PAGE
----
Our Favorite Reads of 2015
Afegeix-te a LibraryThing per participar.
Aquest tema està marcat com "inactiu"—L'últim missatge és de fa més de 90 dies. Podeu revifar-lo enviant una resposta.
So I'll start off this thread and hope that many in this group will add to it!
My books are listed in the order I read them.
All My Puny Sorrows
Our Souls at Night
The Red Notebook
Everything I Never Told You
Fates and Furies
Between the World and Me
Evicted (to be published in March '16)
Our Only World
H is for Hawk
I am currently reading Marrow Island, which has the potential to land on this list as well.
I'm interpreting favourite reads as the books I read in 2015, not necessarily published this year. The ten aren't in order.
Hark a Vagrant made me laugh out loud, with great jokes from this online cartoonist (including the Brontë’s unsuitable taste in men).
I read The Green Road despite having disliked a previous book, and was really glad I did. I loved the way she told the family's story, as the matriarch's children left home and travelled far from predicted paths.
A History of Seven Killings will be on lots of lists, and deservedly so I think. His use of voices across the gangs (and beyond) was engrossing, and as in the best novels I found myself not wanting to put the book down, to find out what would happen to the characters.
The author of Voices from Chernobyl won the Nobel Prize for literature this year, and I found her account of those left to deal with the fallout gripping and tragic, all the more so because she uses the victims' own words.
The Shore was a great piece of southern gothic, with dark humour running through the chapters that took us forward through the 20th century and beyond in one small community.
Before the Feast is translated by the amazing Anthea Bell and this is a wonderful book. Set in a German community, historic accounts of bizarre crimes and punishments (based on the author's research in rural archives) alternate with the stories of the unusual residents of a village that is shrinking as the young people head for the cities.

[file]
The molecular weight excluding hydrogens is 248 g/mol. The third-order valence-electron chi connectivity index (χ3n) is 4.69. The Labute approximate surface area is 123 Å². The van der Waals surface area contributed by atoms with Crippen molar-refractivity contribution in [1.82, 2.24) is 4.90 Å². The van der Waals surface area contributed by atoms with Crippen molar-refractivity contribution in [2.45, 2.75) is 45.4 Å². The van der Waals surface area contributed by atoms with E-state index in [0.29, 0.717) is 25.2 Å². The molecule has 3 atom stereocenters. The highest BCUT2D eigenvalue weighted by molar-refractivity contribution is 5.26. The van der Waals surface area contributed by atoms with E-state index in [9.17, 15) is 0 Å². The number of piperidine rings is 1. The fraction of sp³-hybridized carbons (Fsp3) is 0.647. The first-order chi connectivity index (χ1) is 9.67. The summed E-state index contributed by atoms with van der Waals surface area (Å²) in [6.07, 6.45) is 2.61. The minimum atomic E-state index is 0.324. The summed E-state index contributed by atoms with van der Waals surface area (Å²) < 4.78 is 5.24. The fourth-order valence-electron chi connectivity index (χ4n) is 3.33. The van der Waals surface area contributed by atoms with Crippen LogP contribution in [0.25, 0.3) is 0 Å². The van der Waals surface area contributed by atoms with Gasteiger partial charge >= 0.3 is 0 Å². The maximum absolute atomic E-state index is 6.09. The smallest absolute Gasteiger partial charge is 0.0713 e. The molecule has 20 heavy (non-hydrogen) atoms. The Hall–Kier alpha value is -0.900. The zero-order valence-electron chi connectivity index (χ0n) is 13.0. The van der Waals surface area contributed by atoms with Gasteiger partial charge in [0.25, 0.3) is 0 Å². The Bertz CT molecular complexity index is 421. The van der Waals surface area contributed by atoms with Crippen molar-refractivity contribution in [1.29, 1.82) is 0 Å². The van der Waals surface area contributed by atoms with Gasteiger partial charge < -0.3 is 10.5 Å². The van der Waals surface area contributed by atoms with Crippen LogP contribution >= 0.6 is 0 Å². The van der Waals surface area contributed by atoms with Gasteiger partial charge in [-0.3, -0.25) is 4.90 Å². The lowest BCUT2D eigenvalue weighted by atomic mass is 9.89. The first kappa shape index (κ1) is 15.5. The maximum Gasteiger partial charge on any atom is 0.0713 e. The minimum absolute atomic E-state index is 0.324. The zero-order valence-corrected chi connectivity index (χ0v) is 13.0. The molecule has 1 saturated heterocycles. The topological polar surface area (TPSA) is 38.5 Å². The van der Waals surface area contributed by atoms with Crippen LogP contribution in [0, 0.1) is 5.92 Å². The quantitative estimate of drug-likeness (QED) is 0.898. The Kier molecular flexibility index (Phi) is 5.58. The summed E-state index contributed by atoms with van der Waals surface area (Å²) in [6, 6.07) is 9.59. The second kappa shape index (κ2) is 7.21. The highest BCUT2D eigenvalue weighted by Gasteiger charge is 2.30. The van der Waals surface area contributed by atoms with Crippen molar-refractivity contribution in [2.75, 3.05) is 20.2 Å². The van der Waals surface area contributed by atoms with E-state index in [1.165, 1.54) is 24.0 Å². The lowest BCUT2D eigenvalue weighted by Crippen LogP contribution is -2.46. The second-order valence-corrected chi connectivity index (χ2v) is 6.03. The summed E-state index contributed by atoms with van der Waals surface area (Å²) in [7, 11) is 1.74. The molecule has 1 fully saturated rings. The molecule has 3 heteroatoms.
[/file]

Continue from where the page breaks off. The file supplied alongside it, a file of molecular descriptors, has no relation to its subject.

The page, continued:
I loved Sleeping on Jupiter and was sad it didn't do better in the prize lists. Again, different characters, perspectives but this time in an imagined coastal community in India. I love her writing and will hope to read more in 2016.
In contrast, An Unnecessary Woman was one (fictional) woman's unique perspective. Translating from a small flat in Lebanon, full of references to books I wanted to read, Alammedine gradually unwrapped her complicated history, surviving her family and war.
On the Move was real lives. The author lived with young black men in an impoverished community in the US for years, using her experience as the basis for her academic research. The result is a heartbreaking insight into what it's like to try and stay straight when a fight in the playground when you're not even a teenager can get you sucked into the criminal justice system. At the same time, it shows how families are forced by the police to choose sides, and how an unofficial economy avoiding identity checks and formal addresses has developed to avoid the long, digitised arm of the state.
Finally Sarah Hall's The Wolf Border was a perfect novel for me. A charismatic central character who specialised in the management of wolves, reintroduced into the wild. Set in Cumbria, a landscape Hall evokes unsparingly, the book moves through an imagined Scottish independence referendum as wolves are brought back to roam the lakeland hills. It's just captivating.
That's my ten. But it might change again tomorrow...
No particular order:
1. The Winter King by Thomas Penn
2. Being Mortal by Atul Gawande
3. Ammonites and Leaping Fish by Penelope Lively
4. The Fatal Shore by Robert Hughes
5. The Lost Leader by Mick Imlah
6. Rain by Don Paterson
7. The Dead Sea Poems by Simon Armitage
8. Mister Pip by Lloyd Jones
9. The Dictator's Last Night by Yasmina Khadra
10. The Gingerbread House by Carin Gerhardsen
Outlaws by Javier Cercas (favorite novel of the year)
A Brief History of Seven Killings by Marlon James (second favorite novel of the year)
The Time of the Doves by Mercè Rodoreda
The Year of the Runaways by Sunjeev Sahota
A God in Ruins by Kate Atkinson
The Meursault Investigation by Kamel Daoud
The Iceberg by Marion Coutts (nonfiction book of the year)